Ready, Aim, Make Kofta

There is news that the Egyptian army has started a private school and will also start managing the Cairo University cafeteria. This is exactly the reverse of what the Bush administration did during its Iraq war when many tasks normally assigned to military personnel were outsourced to civilian contractors. Many attacked that decision as a dangerous precedent. Without defending the Haliburton palm-greasing, it is a far less dangerous precedent than the one now set by the Egyptian Army, which harbors three distinct dangers.

First, there is the danger that the Army will further erode its abilities and focus at a time when the country needs such focus to handle the multiple security threats raised by the collapse of the so-called Arab world. Second, there is the danger that the Army staff will now see themselves as the rulers and managers of the country, rather than its faithful servants, and that this self image will further hinder any progress to effective governance. But the last and most profound danger is the further infantilization of Egypt and the Egyptian society. Nasser once remarked that to let Egyptian practice politics is as irresponsible as letting children play in traffic. But the mission creep of the Army presents additional levels of infantilization; those of basic entrepreneurial skills. To lift the fortunes of the country there needs to be a flourishing spirit of initiative and entrepreneurship. If the civilians can’t be trust to cook, then can they be trusted to do anything else, such as starting a business, or heaven-forbid, pulling a Halliburton?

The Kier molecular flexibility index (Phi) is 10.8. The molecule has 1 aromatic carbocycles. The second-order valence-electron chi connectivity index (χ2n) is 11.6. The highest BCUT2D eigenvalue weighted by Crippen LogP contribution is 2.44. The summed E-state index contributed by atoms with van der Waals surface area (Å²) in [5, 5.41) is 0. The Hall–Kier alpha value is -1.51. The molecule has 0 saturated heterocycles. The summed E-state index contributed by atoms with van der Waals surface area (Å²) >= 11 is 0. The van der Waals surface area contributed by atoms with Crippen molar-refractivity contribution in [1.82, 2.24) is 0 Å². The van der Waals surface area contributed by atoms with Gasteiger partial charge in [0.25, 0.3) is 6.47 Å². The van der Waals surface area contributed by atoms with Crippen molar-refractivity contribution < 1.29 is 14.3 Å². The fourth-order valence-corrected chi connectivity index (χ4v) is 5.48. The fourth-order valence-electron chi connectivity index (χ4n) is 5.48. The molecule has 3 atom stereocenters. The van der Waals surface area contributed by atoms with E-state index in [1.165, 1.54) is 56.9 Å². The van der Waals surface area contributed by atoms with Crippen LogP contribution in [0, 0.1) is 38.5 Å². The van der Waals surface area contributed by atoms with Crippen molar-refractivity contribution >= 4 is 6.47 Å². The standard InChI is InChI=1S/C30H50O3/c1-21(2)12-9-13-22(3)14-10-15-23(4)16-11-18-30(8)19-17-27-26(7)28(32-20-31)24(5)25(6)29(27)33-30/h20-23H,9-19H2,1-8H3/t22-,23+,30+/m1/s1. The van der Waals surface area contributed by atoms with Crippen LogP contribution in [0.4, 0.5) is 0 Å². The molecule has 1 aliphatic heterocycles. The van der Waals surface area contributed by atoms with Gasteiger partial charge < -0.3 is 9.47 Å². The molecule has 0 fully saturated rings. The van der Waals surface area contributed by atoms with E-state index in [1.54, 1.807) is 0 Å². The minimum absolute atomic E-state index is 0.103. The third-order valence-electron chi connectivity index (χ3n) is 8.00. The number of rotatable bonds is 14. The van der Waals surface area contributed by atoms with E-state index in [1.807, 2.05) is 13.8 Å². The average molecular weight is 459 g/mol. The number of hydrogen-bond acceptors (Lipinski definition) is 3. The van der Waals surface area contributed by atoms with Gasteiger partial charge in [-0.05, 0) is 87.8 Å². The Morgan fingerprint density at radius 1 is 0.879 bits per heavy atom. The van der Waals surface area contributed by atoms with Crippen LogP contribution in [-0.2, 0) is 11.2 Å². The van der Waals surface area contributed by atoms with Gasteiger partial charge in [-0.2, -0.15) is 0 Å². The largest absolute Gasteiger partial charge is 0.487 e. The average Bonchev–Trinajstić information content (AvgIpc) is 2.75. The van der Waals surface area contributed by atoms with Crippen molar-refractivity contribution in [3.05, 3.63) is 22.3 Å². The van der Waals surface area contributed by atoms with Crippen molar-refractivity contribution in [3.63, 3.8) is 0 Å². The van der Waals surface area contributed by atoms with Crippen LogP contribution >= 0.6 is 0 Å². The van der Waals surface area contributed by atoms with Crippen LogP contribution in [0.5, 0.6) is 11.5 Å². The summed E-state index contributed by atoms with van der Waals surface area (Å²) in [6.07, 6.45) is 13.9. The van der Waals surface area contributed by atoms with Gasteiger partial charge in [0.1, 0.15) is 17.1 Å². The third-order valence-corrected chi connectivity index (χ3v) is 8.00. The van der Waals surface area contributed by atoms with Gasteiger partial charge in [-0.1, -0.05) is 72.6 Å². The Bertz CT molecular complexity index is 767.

— Maged Atiya

 


4 Comments on “Ready, Aim, Make Kofta”

  1. Sayed El Bakri says:

    Your argument that the opening of a private international school will erode the Egyptian military’s focus and abilities is questionable given how many other enterprises the military is already engaged in. I had questions about the military’s operation of petrol stations (Wataniyya) at one time but the argument was made the they military operated them in areas where the private sector would not for reasons of distance and security. The private international school in question is in Suez and if there are no other similar schools now operating in that area the same argument could be made in favor of the military opening one. That is, services which are not being provided to citizens will become available.


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